Bayard’s Cove Fort

About this route

Dartmouth, and the Dart Estuary, has long been an important coastal port and as such has been variously afforded a range of defences. Dartmouth and Kingswear Castles, as well as Gomerock Tower, provided substantial protection for the mouth of the river for over 600 years. Bayard’s Cove Fort, also known as Bearscore was the ‘last line’ of defence, built in Tudor times and completed by 1537, by the people of Dartmouth to house heavy artillery. It is small, only about 10 metres across internally, but was protected with thick walls that originally had a parapet from which musketeers could fire. It had lower gunports which enabled heavy guns to be fired against enemy vessels at water level. In 1575, the fort was leased by the town to Thomas Carne, a shipwright, subject to it being returned to the town authorities if necessary for the defence of the town.  During the 1598 Spanish invasion scare, the town authorities took over control of the fort in accordance with the agreement.  Bayard’s Cove Fort figured in the English Civil War (1642–1651), when Dartmouth was captured and held by Royalists who had built new gun forts on the hills surrounding the town.  In 1646 the Parliamentarian New Model Army took Dartmouth during a night-time attack, and it is said that Bayard’s Cove then housed five iron guns which protected the river. After the Civil War it is thought that the fort was used for storage and in the 18th century fell into disrepair as Dartmouth’s prosperity declined. The opening of the Royal Naval College in 1863, and the growth of tourism, afforded much-needed uplift to the town’s economy and Bayard’s Cove Fort was restored. In 1940 it served temporarily as a machine gun emplacement but since then has served as a visitor attraction. It has been in the care of English Heritage since 1984.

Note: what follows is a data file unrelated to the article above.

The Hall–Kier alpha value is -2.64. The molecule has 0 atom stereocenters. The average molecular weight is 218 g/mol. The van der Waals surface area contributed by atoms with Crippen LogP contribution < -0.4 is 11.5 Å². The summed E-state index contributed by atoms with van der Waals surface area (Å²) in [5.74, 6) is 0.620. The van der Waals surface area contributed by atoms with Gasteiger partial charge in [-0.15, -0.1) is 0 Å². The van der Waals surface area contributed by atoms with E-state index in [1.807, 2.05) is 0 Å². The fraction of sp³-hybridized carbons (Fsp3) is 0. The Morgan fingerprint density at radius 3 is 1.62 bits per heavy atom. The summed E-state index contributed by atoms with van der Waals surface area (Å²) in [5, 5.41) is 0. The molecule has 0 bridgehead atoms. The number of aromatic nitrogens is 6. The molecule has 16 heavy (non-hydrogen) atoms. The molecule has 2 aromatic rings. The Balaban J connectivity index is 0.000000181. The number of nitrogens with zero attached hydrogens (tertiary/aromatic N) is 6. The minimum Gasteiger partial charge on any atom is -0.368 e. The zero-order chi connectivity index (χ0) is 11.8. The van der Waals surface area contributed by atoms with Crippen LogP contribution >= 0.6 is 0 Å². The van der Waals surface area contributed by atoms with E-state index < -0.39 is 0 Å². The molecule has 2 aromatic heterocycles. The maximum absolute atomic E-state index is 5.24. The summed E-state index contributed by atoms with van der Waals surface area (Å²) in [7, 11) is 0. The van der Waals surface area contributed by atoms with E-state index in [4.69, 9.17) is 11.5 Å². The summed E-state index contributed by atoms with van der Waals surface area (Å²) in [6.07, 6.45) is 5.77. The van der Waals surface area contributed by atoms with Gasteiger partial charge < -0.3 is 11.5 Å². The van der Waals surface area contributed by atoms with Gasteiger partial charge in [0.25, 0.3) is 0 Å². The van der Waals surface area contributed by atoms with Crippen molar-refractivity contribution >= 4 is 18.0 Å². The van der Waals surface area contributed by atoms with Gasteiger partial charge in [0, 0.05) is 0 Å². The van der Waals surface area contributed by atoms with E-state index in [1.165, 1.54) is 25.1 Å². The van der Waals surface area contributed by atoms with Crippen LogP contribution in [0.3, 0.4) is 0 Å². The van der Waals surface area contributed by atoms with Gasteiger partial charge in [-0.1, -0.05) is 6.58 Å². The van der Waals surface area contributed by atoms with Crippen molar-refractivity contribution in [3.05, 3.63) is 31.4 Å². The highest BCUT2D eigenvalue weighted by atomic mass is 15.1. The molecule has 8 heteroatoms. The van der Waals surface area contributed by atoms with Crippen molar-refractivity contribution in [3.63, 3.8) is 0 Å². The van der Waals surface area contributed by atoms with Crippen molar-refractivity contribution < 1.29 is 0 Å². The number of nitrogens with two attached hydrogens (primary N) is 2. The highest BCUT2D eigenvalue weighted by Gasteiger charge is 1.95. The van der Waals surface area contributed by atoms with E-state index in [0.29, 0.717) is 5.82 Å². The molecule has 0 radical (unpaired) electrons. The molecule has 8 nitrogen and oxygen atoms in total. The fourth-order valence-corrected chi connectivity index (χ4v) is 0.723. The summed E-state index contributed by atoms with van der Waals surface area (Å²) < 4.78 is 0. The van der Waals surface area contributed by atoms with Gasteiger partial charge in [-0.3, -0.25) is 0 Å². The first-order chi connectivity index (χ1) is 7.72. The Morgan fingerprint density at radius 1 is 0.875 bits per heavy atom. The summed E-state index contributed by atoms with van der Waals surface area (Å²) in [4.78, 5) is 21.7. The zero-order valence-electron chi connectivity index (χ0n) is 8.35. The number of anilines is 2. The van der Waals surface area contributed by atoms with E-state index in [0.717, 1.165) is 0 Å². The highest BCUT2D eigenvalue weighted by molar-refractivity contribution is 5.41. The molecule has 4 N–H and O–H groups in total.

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Getting Around

On foot: Bayard’s Cove Fort can be reached on foot by walking along the B3205 to the southern side of town. The site is a short way downstream of the Kingswear passenger ferry landing.

By bus, train and boat: Dartmouth is served by regular buses from Totnes and Kingsbridge Paignton and Brixham (utilising the passenger ferry from Kinswear), by steam railway from Paignton. Timetables available at Travel Devon and Dartmouth Steam Railway and River Boat Company.

By road: There are numerous pay and display car parks in Dartmouth town centre. Free limited parking is available on the road above the fort.

Facilities
Dartmouth has all the facilities expected of a picturesque coastal town.
Terrain
Accessibility

Interesting information

Information on opening times, access and facilities is available on the English Heritage website.